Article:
NASA’s New Horizons spacecraft is seen transmitting data back to Earth in an undated artist's illustration, Nov. 16, 2016. Reuters

The Earth is down for a large-scale event that could wipe out humanity, according to a NASA scientist. Humans are unprepared to stop such an event, said Joseph Nuth, a researcher with Nasa’s Goddard Space Flight Center.

Nuth, who was addressing the annual meeting of American Geophysical Union, said large and potentially dangerous asteroids are rare, but could strike the Earth at any time, the Guardian reported Tuesday. “But on the other hand they are the extinction-level events, things like dinosaur killers, they’re 50 to 60 million years apart, essentially. You could say, of course, we’re due, but it’s a random course at that point,” he said.

Nuth noted the Earth had "a close encounter" with a comet in 1996 and then again 2014 when a comet passed "within cosmic spitting distance of Mars." Mankind didn't even know about the 2014 event until 22 months before it hit Mars. But scientists would need a warning time of more than two years to stop a comet from hitting Earth, he said.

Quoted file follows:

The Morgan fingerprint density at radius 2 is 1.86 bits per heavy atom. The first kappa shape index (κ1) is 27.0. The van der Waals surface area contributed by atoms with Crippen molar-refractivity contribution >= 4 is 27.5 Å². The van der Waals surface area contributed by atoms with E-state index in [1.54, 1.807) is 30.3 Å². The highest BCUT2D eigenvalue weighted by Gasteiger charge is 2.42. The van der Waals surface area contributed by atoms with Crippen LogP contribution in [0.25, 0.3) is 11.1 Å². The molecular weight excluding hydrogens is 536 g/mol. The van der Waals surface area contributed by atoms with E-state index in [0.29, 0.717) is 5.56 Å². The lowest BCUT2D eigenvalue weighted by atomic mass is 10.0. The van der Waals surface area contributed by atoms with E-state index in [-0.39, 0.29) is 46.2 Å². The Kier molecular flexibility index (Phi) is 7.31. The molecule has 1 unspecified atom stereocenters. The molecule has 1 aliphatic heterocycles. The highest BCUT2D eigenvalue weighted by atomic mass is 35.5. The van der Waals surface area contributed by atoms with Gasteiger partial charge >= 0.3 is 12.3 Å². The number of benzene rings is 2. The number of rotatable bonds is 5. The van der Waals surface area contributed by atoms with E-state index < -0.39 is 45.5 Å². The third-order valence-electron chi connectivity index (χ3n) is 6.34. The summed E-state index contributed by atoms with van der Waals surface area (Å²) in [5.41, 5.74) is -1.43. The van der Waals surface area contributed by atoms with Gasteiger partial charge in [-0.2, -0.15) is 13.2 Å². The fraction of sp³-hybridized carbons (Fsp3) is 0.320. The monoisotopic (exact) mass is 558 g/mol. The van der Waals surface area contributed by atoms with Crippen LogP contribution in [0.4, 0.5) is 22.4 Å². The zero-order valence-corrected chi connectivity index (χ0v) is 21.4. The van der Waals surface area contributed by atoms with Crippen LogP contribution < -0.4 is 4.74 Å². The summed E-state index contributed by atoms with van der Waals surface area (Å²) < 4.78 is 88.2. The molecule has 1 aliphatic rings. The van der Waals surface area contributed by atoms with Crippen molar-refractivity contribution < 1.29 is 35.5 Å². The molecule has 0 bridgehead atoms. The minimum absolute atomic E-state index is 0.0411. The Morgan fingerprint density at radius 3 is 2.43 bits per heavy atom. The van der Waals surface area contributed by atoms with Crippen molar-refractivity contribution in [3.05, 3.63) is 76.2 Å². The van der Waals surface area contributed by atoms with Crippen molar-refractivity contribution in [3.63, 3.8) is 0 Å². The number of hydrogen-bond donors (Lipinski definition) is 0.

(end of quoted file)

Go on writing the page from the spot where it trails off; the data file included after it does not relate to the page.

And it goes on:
"If you look at the schedule for high-reliability spacecraft and launching them, it takes five years to launch a spacecraft. We had 22 months of total warning," he said. Even reducing that timeframe by 25 percent would be "basically a hail-mary pass," he said.

Meanwhile, Cathy Plesko, a scientist at Los Alamos National Laboratory, suggested mankind use a nuclear warhead to deflect an asteroid. "Cannonball technology is actually very good technology, intercepting an object at high speed actually ends up being more effective than high explosives," she said. "We don’t want to be doing our calculations before something is coming. We need to have this work done."

Government officials are already looking into how to protect the Earth from a disaster that could signal the end of the world. The Federal Emergency Management Agency and NASA performed in October a simulation exercise of what might happen if a huge asteroid hit near Los Angeles, killing tens of thousands. An asteroid that exploded over the Russian city of Chelyabinsk in 2013 injured more than 1,000 people.